Paul Mathews as the Witch and Shaun James Kelly as Hansel in Hansel & Gretel. Royal New Zealand Ballet, 2019. Photo: © Stephen A’Court

The Ice Cream Witch is played by Katharine Precourt who, with mobile expressive face, clearly relishes the role. The Transformed Witch, played by Paul Mathews, is in full pantomime mode and takes hilarious advantage of the satirical strokes the choreography offers (including the tossing of a pair of pointe shoes into the cauldron, together with a large manny rat that proves inedible but will doubtless flavour/poison the stew). Mathews always inhabits rather than just portrays his roles and here he exaggerates wonderfully without ever wasting a gesture.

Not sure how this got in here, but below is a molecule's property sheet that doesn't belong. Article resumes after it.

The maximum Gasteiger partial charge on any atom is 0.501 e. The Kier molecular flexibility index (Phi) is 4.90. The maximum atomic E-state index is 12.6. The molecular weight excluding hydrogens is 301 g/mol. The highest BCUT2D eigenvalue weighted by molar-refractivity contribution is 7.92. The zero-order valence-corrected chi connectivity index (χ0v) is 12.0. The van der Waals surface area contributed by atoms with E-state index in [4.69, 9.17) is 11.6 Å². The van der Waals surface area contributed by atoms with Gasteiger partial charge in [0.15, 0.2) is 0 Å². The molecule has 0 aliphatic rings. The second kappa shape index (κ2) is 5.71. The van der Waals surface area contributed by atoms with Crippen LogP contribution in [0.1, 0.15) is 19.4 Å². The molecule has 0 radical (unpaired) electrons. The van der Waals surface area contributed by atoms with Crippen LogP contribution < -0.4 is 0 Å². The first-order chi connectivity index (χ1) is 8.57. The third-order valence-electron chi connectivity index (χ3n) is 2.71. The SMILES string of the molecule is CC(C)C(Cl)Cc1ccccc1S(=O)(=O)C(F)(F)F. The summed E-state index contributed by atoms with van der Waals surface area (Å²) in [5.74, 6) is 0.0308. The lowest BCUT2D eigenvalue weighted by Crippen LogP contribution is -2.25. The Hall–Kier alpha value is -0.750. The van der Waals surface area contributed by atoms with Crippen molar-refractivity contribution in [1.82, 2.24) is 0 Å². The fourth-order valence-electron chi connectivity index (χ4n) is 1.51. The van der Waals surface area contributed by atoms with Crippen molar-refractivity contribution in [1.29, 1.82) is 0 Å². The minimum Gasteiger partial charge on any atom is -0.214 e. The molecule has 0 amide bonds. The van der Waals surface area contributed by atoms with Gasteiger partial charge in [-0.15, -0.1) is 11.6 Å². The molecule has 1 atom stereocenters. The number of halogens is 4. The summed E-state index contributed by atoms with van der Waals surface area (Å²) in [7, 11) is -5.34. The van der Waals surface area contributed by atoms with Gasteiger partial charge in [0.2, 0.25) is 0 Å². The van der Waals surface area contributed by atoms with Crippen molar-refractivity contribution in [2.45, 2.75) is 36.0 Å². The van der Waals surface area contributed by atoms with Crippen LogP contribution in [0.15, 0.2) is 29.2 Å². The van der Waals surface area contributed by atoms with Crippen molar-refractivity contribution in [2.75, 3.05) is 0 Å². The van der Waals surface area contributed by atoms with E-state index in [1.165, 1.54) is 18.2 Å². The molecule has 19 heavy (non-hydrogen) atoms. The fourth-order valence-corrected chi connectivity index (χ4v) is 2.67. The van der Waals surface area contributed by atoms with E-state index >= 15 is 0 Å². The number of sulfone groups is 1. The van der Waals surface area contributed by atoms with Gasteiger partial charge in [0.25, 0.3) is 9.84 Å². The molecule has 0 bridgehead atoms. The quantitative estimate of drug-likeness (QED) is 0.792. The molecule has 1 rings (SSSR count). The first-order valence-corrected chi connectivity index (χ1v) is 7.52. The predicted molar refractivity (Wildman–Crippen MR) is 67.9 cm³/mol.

Kirby Selchow as Gretel closes the cauldron in Hansel & Gretel. Royal New Zealand Ballet, 2019. Photo: © Stephen A’Court

Thank goodness for curtain calls in character. The dancers have clearly had a rollicking good time in this production which will certainly entertain audiences in the forthcoming national tour.

Jennifer Shennan, 12 November 2019

Featured image: Kirby Selchow as Gretel in Hansel & Gretel, Royal New Zealand Ballet, 2019. Photo: © Stephen A’Court

Kirby Selchow as Gretel in 'Hansel and Gretel', Royal New Zealand Ballet, 2019. Photo: © Stephen A’Court